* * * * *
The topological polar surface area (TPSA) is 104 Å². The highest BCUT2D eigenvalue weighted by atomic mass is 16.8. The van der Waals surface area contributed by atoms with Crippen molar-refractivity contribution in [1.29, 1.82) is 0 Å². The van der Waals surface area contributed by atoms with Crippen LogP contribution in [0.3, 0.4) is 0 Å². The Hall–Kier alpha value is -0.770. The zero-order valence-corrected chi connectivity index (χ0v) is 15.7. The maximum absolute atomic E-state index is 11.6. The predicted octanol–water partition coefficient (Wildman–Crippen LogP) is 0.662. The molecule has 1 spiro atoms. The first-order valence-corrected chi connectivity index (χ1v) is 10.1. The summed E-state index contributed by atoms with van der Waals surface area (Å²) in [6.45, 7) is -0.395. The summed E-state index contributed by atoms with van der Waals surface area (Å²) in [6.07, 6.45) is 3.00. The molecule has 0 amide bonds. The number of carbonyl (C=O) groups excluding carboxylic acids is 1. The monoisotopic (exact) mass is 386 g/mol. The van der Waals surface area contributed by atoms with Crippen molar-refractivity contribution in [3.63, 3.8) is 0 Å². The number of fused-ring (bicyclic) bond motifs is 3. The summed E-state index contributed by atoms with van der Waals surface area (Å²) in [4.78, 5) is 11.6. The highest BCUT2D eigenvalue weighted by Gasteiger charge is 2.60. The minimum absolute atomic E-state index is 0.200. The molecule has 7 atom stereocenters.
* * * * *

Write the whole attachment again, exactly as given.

The topological polar surface area (TPSA) is 104 Å². The highest BCUT2D eigenvalue weighted by atomic mass is 16.8. The van der Waals surface area contributed by atoms with Crippen molar-refractivity contribution in [1.29, 1.82) is 0 Å². The van der Waals surface area contributed by atoms with Crippen LogP contribution in [0.3, 0.4) is 0 Å². The Hall–Kier alpha value is -0.770. The zero-order valence-corrected chi connectivity index (χ0v) is 15.7. The maximum absolute atomic E-state index is 11.6. The predicted octanol–water partition coefficient (Wildman–Crippen LogP) is 0.662. The molecule has 1 spiro atoms. The first-order valence-corrected chi connectivity index (χ1v) is 10.1. The summed E-state index contributed by atoms with van der Waals surface area (Å²) in [6.45, 7) is -0.395. The summed E-state index contributed by atoms with van der Waals surface area (Å²) in [6.07, 6.45) is 3.00. The molecule has 0 amide bonds. The number of carbonyl (C=O) groups excluding carboxylic acids is 1. The monoisotopic (exact) mass is 386 g/mol. The van der Waals surface area contributed by atoms with Crippen molar-refractivity contribution in [3.63, 3.8) is 0 Å². The number of fused-ring (bicyclic) bond motifs is 3. The summed E-state index contributed by atoms with van der Waals surface area (Å²) in [4.78, 5) is 11.6. The highest BCUT2D eigenvalue weighted by Gasteiger charge is 2.60. The minimum absolute atomic E-state index is 0.200. The molecule has 7 atom stereocenters.